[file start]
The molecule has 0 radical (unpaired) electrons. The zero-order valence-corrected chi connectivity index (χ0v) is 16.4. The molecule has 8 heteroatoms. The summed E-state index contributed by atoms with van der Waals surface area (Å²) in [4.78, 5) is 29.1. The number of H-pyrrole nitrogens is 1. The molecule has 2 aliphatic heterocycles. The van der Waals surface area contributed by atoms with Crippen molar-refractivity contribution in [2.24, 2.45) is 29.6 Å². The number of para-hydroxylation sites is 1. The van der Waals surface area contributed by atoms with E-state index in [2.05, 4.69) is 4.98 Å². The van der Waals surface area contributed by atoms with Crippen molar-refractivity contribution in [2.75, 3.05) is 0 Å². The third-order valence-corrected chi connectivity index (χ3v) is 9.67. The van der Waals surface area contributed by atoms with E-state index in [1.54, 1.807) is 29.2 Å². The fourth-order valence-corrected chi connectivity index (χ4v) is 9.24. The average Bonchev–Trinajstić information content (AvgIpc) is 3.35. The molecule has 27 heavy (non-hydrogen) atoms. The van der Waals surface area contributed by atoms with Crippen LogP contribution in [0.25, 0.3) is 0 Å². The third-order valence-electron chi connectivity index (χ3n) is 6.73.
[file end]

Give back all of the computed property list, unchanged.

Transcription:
The molecule has 0 radical (unpaired) electrons. The zero-order valence-corrected chi connectivity index (χ0v) is 16.4. The molecule has 8 heteroatoms. The summed E-state index contributed by atoms with van der Waals surface area (Å²) in [4.78, 5) is 29.1. The number of H-pyrrole nitrogens is 1. The molecule has 2 aliphatic heterocycles. The van der Waals surface area contributed by atoms with Crippen molar-refractivity contribution in [2.24, 2.45) is 29.6 Å². The number of para-hydroxylation sites is 1. The van der Waals surface area contributed by atoms with E-state index in [2.05, 4.69) is 4.98 Å². The van der Waals surface area contributed by atoms with Crippen molar-refractivity contribution in [2.75, 3.05) is 0 Å². The third-order valence-corrected chi connectivity index (χ3v) is 9.67. The van der Waals surface area contributed by atoms with E-state index in [1.54, 1.807) is 29.2 Å². The fourth-order valence-corrected chi connectivity index (χ4v) is 9.24. The average Bonchev–Trinajstić information content (AvgIpc) is 3.35. The molecule has 27 heavy (non-hydrogen) atoms. The van der Waals surface area contributed by atoms with Crippen LogP contribution in [0.25, 0.3) is 0 Å². The third-order valence-electron chi connectivity index (χ3n) is 6.73.